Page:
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Maternal supply of cysteamine alleviates oxidative stress and enhances angiogenesis in porcine placenta

Abstract

Background

Oxidative stress in placenta is associated with the occurrence of adverse pregnancy outcomes in sow, but there are few satisfactory treatment strategies for these conditions. This study investigated the potential of cysteamine (CS) as an antioxidant protectant for regulating the reproductive performance, redox status, and placental angiogenesis of sows.

Methods

The placental oxidative stress status and vascular density of piglets with different birth weights: < 1.0 kg (low birth weight, LBW) and 1.4–1.6 kg (normal birth weight, NBW) were evaluated, followed by allotting 84 sows to four treatments (n = 21) and feeding them with a basal diet supplemented with 0, 100, 300, or 500 mg/kg of CS from d 85 of gestation to d 21 of lactation, respectively. Placenta, serum, and colostrum samples of sows or piglets were collected, and the characteristics of sows and piglets were recorded. Furthermore, the in vivo results were validated using porcine vascular endothelial cells (PVECs).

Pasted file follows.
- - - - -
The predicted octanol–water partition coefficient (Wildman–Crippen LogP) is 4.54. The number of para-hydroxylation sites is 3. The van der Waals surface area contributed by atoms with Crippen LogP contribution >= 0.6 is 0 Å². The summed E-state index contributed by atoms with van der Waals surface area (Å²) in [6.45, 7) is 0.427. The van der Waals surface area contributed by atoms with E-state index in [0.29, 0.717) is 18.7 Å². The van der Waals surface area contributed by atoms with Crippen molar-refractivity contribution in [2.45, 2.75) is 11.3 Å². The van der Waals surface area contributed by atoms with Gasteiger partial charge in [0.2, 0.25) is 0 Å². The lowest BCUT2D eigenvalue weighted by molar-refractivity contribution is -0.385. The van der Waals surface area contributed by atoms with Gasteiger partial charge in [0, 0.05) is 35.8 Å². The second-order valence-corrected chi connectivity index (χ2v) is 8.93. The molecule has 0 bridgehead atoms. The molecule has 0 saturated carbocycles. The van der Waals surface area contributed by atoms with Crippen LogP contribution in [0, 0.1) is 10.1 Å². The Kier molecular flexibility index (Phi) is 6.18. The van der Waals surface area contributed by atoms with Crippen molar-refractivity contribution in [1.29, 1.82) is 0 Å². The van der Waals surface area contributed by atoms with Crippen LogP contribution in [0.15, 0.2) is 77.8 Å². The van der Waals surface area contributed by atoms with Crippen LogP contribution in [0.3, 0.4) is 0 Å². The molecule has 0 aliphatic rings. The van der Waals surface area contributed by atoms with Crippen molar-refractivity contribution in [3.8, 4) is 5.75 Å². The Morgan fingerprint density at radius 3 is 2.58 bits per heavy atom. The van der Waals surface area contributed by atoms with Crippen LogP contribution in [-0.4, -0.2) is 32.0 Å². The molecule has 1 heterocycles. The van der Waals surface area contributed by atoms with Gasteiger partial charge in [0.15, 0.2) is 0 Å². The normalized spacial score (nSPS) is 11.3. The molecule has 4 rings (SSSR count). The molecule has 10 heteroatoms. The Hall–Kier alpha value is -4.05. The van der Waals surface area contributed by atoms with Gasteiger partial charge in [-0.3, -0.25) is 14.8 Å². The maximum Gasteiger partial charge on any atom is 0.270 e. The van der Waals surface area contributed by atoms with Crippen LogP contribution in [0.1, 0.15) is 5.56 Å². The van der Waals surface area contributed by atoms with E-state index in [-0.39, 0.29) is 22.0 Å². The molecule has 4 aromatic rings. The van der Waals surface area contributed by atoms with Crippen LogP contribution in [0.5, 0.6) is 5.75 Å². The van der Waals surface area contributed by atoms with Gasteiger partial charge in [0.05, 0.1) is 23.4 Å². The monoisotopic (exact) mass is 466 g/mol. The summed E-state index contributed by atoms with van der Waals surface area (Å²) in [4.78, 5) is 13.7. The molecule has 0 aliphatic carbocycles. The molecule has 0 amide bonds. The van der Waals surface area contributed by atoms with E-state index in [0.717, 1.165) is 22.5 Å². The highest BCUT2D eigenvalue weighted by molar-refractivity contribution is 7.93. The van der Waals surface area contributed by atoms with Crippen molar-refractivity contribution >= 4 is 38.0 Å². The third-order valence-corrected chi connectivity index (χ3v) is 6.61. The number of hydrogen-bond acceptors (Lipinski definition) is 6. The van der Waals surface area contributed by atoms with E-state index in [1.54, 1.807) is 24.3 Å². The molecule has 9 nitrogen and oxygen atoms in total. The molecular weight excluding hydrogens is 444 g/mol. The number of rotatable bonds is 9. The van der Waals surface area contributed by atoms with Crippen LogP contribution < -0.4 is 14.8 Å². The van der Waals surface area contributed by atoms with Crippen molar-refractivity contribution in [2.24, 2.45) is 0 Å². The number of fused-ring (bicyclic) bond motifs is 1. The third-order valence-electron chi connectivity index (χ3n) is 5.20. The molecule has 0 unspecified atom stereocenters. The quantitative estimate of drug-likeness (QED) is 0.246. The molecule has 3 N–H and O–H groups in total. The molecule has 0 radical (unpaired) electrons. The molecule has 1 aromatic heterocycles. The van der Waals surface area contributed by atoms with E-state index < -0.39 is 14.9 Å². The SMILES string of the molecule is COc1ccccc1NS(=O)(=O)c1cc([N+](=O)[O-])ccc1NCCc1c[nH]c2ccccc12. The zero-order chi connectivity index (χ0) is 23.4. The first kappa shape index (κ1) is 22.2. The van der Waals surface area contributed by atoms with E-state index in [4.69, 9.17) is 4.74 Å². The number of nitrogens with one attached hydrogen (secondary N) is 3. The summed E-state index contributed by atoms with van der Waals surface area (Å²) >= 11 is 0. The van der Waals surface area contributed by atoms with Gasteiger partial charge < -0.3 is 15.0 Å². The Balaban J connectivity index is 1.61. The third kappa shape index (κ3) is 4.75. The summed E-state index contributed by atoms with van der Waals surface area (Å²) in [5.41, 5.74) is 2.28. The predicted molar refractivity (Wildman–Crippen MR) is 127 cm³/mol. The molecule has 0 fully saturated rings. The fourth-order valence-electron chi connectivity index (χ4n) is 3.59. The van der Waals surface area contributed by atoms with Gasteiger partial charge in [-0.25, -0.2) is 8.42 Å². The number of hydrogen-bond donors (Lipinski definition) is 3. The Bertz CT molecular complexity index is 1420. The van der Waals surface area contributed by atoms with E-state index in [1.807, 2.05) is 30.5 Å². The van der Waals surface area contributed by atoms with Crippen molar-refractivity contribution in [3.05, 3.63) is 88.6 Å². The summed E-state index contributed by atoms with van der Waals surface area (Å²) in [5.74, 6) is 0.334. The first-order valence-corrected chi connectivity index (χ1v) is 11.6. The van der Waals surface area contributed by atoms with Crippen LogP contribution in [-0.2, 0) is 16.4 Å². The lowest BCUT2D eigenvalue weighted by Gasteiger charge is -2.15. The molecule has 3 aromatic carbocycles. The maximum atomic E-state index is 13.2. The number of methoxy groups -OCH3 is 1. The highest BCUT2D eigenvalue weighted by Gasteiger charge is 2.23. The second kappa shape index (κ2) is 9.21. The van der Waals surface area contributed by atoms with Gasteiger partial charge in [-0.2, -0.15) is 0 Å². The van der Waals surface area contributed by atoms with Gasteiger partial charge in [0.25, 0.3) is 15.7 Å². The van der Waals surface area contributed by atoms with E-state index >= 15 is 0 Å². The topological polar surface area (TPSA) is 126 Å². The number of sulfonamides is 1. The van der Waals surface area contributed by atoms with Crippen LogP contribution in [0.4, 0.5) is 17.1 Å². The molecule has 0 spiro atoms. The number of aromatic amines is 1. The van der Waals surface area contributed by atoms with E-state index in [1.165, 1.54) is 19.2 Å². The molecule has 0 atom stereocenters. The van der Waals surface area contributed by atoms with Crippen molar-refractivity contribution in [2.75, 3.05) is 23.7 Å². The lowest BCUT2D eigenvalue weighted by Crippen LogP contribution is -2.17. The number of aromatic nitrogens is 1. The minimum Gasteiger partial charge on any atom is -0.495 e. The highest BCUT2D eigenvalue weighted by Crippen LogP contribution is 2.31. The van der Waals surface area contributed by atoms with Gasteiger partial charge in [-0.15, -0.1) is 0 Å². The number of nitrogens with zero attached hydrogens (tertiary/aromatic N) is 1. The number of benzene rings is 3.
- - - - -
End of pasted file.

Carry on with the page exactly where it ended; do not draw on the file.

Results